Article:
Hypopigmentation is a patch of skin that is significantly lighter than the surrounding skin. Hypopigmentation occurs due to a reduction in synthesis of the skin pigment ‘melanin’.
Leukoderma, (also called achromoderma) refers to localized areas of white (leuko) depigmented skin due to total loss of melanin. In common parlance, it usually refers to vitiligo.
A lack of melanin synthesis can occur due to a genetic mutation causing an abnormality in the melanin synthesis pathway, as seen in albinism. Hypopigmented patches (macules) can occur due to the destruction of melanin-producing cells (melanocytes) resulting from immune-mediated or inflammatory mechanisms, skin diseases, or skin injury.
Vitiligo presents as hypopigmented patches that usually start before the age of 30, and may then progress with time. These patches can be present throughout the body (generalized) on both sides (symmetrical) or one side (segmental), or in a particular area (localized/focal) like the face, in and around the mouth, hands, trunk, or legs. It can also affect the hair including eyebrows and eyelashes. The cause is the destruction of melanocytes due to a complex mechanism that could be possibly inflammatory or immune-mediated, and may be hereditary or triggered by stress or skin injury.
Medicines available currently, are unfortunately not curative or highly effective. These treatments also take time to produce visible or sustained results and skin darkening, which may take many months. Most of these medicines act by reducing inflammatory or hyper-immune responses, both implicated as mechanisms for vitiligo. Often different groups of medicines may be combined for better results. Few of these medicines are applied as topical patches after a dermabrasion or needling procedure. Some of these medicines may also be combined with UV light and laser therapy.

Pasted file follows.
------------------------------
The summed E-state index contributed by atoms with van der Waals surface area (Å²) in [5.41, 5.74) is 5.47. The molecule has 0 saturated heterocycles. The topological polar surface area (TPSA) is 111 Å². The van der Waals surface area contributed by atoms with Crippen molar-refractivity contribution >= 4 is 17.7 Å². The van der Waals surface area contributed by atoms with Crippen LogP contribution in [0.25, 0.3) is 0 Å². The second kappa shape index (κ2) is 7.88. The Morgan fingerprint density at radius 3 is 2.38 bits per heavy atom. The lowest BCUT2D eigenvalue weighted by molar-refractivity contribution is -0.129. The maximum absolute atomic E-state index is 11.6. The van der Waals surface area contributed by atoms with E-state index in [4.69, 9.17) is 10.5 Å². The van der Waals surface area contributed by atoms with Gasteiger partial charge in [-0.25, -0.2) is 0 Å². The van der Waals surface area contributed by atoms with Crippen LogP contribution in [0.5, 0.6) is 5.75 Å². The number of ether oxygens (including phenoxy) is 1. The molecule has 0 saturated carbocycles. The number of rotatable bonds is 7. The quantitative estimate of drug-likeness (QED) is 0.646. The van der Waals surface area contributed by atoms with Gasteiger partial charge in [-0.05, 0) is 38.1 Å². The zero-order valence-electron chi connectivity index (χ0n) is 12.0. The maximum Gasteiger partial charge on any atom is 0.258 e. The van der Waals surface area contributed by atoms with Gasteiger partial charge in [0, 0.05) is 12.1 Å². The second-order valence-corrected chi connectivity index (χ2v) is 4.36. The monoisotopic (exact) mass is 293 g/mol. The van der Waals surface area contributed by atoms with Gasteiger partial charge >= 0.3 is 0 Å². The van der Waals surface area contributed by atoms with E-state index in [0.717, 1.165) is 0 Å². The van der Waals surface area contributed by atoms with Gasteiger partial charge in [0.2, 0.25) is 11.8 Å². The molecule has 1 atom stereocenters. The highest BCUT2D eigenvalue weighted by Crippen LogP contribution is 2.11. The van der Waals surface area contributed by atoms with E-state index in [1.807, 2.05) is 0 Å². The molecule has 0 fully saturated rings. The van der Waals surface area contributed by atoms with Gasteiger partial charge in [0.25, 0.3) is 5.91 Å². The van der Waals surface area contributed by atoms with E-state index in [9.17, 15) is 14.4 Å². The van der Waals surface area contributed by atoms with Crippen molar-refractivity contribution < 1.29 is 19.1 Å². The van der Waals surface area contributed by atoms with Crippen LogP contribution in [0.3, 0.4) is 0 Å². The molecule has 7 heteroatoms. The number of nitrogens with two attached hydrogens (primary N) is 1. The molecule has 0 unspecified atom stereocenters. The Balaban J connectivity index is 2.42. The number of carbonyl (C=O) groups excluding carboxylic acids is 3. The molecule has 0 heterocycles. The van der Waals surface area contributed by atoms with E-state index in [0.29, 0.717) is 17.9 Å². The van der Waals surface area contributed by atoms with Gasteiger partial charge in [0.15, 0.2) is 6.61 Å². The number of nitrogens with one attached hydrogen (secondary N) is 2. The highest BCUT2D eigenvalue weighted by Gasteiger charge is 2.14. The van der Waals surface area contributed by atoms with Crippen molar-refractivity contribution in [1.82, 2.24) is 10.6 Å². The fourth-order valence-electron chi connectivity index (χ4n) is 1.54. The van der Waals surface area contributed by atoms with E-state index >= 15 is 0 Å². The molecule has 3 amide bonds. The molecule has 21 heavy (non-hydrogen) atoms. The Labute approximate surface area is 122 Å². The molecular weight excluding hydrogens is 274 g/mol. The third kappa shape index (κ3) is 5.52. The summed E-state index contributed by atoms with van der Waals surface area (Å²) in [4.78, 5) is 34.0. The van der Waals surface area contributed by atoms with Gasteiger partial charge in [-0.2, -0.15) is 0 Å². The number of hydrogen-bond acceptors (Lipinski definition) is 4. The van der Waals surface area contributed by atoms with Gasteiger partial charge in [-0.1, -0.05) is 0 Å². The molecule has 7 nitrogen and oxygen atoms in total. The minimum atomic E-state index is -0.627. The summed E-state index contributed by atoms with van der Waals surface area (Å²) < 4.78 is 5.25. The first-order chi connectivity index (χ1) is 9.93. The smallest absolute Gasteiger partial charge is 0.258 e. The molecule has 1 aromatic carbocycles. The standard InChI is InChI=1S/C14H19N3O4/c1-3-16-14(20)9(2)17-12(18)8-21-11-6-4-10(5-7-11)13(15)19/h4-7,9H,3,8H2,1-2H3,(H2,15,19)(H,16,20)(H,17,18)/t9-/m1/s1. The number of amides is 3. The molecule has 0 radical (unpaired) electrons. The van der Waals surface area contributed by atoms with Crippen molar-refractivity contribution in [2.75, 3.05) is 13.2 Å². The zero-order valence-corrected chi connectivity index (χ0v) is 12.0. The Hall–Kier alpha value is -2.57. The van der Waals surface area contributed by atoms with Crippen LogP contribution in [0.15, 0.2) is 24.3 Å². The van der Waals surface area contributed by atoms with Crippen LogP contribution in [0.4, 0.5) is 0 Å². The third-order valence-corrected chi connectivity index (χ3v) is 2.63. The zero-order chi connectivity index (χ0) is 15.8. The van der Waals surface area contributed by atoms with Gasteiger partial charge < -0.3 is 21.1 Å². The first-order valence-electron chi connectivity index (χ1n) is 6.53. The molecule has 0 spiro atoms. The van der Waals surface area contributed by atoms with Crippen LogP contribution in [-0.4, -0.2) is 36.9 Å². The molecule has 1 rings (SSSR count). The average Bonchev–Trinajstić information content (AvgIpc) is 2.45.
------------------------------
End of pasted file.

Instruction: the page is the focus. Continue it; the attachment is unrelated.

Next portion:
- Corticosteroids – Prescribed as creams/ointments and less commonly as pills/injections.
- Vitamin D3 analogs – Calcipotriol as topical cream usually used in combination with corticosteroids.
- Calcineurin inhibitors: These are immune modulators and suppressants that include topical agents (TCI) tacrolimus or pimecrolimus, used as ointments under caution due to side effects and long-term skin cancer/lymphoma risk (reserved more for localized vitiligo on the face). Cyclosporine is given orally.
- Immune suppressants: These include methotrexate (oral/gel), 5 fluorouracil (5FU gel) and azathioprine (oral).
- Anti-oxidant enzymes and agents: These include catalase/pseudocatalase, superoxide dismutase, glutathione, vitamin C/E/B12, and some herbs like Gingko biloba. These remove free radicals or reactive oxygen species-ROS, a possible cause of melanocyte destruction. They are also used as creams or tablets, with limited success but without risk of side effects.
- Prostaglandin F2 analogs: These include latanoprost and bimatoprost They are used to improve melanin synthesis and skin coloring.
- Afamelanotide: This medicine is implanted under the skin and is similar to melanocyte-stimulating hormone promoting the growth and development of melanocytes.
- JAK inhibitors: They act by immune modulation and were developed for rheumatoid arthritis. They are available as creams (ruxolitinib, tofacitinib) and as tablets (tofacitinib).
- Apremilast: It acts as an oral anti-inflammatory agent and was originally developed for psoriasis.
- Minocycline: It is an antibiotic that may help to protect melanocytes by reducing oxidative stress and destruction. It may help in the early stages.